When we add up the numbers of all those who have taken their lives as a result of the strain imposed upon them by this system and all those who have otherwise died due to the stress it causes, can we ask how many people in Scotland the British state has killed as a result of this deliberate and calculated, callous “welfare” régime? It’s darkly humorous to point out that Greer, after watching the Ken Loach film I Daniel Blake knows all about it. We know this because he tweeted: “May be [sic] a movie but it’s the reality I see every day when constituents ask for support. #WeAreAllDanielBlake” Just who does Greer imagine is behind this violence; a violence described by Loach as “imposed with conscious cruelty?” This is a system engineered to kill people.
I am questioning if Greer is, as he claims, Daniel Blake at all. He doesn’t give the impression that he has joined the dots between the conscious cruelty of the British state and the groundswell in support for independence in Scotland over the past ten years. It is clear for anyone to see that London is using austerity and now the chaos of a Brexit that will compound the suffering of tens of thousands across Scotland as a weapon to bring Scotland to heel. Such economic warfare was used against us in the past, and, yes, it is killing people.
Ross Greer (@Ross_Greer) November 06, 2016
As I see it, there is a confusion here when we use the word “conflict” – exactly the right term to describe what is happening. There are those – both unionists and utopian independentistas – who are trying to narrowly define “conflict” so as to portray people like me, who use it – in the Marxist sense, as idiotic keyboard Michael Collins’ or William Wallace’s; imagining ourselves at fictive barricades fending off the Black and Tans or the English. But no, “the history of all hitherto existing society,” wrote Karl Marx, “is the history of class conflicts.”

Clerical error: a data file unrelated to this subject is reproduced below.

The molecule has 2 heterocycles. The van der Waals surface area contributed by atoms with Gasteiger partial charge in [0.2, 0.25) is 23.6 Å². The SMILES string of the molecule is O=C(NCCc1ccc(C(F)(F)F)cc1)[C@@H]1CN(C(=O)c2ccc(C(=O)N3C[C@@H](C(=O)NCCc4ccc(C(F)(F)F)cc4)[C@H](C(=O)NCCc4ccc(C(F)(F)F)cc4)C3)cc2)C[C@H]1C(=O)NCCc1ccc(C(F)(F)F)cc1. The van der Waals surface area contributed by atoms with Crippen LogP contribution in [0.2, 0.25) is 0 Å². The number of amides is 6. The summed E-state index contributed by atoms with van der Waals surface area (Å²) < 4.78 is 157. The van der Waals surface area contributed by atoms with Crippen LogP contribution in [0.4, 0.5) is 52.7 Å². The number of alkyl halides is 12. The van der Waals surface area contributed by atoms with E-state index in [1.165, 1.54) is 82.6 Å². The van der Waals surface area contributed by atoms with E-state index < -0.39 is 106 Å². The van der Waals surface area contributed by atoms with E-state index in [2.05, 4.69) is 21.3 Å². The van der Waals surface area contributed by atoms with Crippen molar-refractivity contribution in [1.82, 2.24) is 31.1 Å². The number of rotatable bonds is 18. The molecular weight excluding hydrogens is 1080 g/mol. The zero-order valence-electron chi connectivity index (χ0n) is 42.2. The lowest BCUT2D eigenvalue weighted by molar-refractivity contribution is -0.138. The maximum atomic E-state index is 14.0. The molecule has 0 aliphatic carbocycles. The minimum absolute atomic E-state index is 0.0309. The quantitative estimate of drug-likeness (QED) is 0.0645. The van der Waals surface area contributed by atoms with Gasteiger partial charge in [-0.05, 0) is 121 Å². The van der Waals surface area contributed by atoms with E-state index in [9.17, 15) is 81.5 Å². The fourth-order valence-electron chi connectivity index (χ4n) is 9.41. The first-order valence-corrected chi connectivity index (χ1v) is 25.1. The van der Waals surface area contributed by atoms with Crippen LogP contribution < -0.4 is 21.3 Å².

It is true; we are not a class in the socio-economic sense intended by the Manifesto. Yet we are a class in the sense implied by the Marxist theorist Antonio Gramsci. We have come together as a political and politicised class – the independence movement – in order to challenge the hegemony of the British state and the British establishment, which is – in every sense – a class unto itself. Everything we are doing as a movement is done in the context of this conflict, and whether or not we are comfortable with the language of conflict – class or otherwise – we can be absolutely certain that Britain sees this as nothing other than an existential conflict.
So to address Ross Greer’s quibbles about us being in a “deadly conflict” with the British state, we can say quite uncategorically that he could not be more wrong. It was British violence towards Scotland over three centuries, and the lives that it has cost, that gave rise to this movement he now pretends to lead, and now that we have started Britain will kill more in its efforts to stop us. Ross, after dropping out of university, wants to school me on what is and is not conflict. After having completed an MPhil in Conflict Studies and awarded a fellowship at the In Flanders Fields museum in Flanders, Belgium, I am fairly sure I know what I am talking about. We’re in a deadly conflict.
Ken Loach: life in austerity Britain is ‘consciously cruel’